Link Roundup 5/10/13

Mother Jones on why Mitt Romney’s advice to college grads is misguided, as well as a a background on the quiverfull movement.

Why are we ashamed of our women heroes?

Powerful video: Women make their voices heard: this is my body, not yours.

Frank Bruni on the sexism in the media’s reporting on Amanda Knox.

Why calling out sexist humor matters.

What 24 hours of street harassment sounds like.

Abstinence only education made rape victims like Elizabeth Smart feel “Worthless, Dirty, And Filthy.

No, abortion is NOT Planned Parenthood’s “Central Purpose.”

Maureen Johnson talks about the gender coverup in literature.

7 thoughts on women in games from indie developer Porpentine.

An awesome 17 year old coder is making waves for sparing people from Twitter TV spoilers — and she’s a girl.

It’s time to retire “boob-plate” armor.  It would kill you.

Women undervalue their contributions when working with men.

A new Canadian fashion magazine celebrates plus-size women.

A video created for a Women and Gender Studies class at the University of Saskatchewan by Sarah Zelinski, Kayla Hatzel and Dylan Lambi-Raine asks us: What if gender roles in advertising were reversed?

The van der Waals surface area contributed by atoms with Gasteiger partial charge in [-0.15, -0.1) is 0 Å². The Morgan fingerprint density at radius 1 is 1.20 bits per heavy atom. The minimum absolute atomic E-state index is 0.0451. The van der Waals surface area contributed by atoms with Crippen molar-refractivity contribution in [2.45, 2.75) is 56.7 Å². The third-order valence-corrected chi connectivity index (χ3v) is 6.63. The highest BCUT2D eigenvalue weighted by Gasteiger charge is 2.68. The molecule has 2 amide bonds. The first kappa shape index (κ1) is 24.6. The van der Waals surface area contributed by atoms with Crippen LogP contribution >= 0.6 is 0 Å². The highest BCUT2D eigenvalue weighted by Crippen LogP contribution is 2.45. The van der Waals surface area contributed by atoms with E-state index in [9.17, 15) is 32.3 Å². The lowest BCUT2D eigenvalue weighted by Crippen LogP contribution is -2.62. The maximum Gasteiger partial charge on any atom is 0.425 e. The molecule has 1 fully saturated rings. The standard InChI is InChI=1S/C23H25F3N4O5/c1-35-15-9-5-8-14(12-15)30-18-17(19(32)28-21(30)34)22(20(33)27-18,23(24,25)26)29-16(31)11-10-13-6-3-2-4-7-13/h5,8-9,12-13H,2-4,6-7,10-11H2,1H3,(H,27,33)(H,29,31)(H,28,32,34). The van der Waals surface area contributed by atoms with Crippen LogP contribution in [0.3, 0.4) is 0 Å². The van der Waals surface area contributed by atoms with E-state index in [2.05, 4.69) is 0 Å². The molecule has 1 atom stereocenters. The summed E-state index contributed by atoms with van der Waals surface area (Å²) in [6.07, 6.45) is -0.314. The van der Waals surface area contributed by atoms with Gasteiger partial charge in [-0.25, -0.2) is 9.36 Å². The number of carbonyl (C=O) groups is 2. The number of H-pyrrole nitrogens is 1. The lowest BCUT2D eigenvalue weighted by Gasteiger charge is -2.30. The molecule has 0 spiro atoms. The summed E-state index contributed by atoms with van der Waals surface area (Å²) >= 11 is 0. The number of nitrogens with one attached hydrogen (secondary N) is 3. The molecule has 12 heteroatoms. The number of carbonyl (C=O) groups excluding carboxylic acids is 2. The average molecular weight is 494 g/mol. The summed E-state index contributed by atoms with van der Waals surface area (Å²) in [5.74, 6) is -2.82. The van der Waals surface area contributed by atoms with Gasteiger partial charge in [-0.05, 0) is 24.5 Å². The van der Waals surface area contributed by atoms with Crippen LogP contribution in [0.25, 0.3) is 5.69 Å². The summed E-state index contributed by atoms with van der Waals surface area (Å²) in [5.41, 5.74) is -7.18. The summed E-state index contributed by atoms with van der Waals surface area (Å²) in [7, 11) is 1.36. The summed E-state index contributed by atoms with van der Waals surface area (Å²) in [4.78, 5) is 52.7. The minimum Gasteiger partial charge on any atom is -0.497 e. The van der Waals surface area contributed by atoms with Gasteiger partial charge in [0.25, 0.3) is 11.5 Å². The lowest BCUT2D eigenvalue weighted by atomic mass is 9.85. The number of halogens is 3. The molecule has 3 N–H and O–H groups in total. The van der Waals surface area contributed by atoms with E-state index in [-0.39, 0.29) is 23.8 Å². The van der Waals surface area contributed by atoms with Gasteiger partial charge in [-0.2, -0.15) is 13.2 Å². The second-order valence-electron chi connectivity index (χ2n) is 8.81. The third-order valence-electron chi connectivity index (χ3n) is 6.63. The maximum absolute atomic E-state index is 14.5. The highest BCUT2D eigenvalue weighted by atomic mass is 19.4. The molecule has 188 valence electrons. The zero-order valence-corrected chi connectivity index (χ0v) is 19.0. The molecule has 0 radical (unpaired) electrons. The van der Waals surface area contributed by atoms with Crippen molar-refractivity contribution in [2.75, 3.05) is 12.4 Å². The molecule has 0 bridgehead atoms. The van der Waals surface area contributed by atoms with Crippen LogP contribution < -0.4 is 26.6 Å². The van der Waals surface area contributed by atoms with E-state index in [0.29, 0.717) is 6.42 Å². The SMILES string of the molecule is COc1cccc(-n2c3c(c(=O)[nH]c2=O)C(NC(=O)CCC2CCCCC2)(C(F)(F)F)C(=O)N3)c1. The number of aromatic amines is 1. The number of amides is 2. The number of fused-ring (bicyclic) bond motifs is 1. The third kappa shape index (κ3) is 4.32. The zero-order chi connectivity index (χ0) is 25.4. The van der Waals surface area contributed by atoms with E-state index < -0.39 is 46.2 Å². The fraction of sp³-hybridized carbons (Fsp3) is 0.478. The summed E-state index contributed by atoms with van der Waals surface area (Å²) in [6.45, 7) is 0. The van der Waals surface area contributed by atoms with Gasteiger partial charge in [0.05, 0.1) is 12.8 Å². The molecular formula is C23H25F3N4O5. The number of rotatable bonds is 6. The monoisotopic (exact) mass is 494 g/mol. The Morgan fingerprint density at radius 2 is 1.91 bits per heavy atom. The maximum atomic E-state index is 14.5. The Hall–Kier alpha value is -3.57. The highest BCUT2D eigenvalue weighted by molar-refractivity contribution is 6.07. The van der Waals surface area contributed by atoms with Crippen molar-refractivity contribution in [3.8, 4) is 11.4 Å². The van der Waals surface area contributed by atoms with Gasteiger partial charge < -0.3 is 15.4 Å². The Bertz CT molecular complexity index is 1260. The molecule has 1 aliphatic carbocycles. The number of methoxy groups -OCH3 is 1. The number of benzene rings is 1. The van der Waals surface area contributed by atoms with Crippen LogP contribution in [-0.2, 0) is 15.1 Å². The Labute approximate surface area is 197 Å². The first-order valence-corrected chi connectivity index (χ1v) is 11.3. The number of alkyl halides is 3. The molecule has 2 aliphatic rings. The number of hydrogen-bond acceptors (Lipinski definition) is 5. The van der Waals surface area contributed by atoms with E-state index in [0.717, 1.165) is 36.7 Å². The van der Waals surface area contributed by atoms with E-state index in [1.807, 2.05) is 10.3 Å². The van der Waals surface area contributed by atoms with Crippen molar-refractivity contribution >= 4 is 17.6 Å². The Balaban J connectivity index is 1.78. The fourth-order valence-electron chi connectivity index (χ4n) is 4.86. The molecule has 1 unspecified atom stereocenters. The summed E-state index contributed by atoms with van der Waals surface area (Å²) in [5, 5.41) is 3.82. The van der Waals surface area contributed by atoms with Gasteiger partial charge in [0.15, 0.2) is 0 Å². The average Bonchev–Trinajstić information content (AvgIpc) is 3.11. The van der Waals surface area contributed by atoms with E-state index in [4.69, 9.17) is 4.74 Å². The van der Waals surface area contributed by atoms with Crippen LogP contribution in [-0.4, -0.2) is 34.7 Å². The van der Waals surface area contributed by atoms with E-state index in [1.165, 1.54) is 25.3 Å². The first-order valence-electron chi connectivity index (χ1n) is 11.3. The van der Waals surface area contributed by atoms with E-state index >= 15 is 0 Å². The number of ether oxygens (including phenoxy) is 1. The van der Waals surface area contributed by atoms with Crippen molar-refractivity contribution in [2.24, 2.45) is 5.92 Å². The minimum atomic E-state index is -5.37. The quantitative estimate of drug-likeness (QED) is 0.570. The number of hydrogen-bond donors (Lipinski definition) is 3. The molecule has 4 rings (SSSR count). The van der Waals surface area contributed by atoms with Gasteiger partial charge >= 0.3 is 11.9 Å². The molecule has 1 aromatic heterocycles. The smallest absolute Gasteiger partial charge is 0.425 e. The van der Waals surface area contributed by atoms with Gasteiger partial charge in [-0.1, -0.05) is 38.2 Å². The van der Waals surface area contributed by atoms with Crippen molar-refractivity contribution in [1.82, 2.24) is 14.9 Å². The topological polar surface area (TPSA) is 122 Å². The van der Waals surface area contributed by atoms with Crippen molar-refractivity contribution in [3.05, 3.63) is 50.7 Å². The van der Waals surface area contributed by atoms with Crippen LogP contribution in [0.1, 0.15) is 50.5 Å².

For the mamas who don’t get love on Mother’s day.

Also, congratulations to all of our graduates, and for those students returning next semester, happy summer break!  Enjoy it!

Your editor,

Katharine

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About etsuwomenstudies

This blog is a collaborative effort from the students, faculty, and feminist souls in the East Tennessee State University Women's Studies Department. We simply want to share daily thoughts with the world and encourage not only feminist thought, but awareness, tolerance, diversity, equality, justice, and social progress. Women's Studies is an exciting, interdisciplinary area of study that celebrates women's lives. It examines how diverse women have contributed to history, social processes, culture, politics and economics, as well as how all of these have shaped women's experiences. Our program provides new ways of looking at common assumptions about femininity and masculinity and teaches students how to connect what they study with how they live and work. We also explore how gender intersects with ability, age, class, culture, ethnicity, nationality, race, religion, and sexuality. Our Leadership through Diversity focus promotes a creative struggle for justice and equality. We train graduates to be leaders in both civic engagement and the workforce. The Women's Studies Program at ETSU is comprised of dedicated faculty and staff and socially conscious students coming together from a wide range of disciplines.

Posted on May 10, 2013, in Uncategorized and tagged , , , , , , , , , , , , , , , , , . Bookmark the permalink. Leave a comment.

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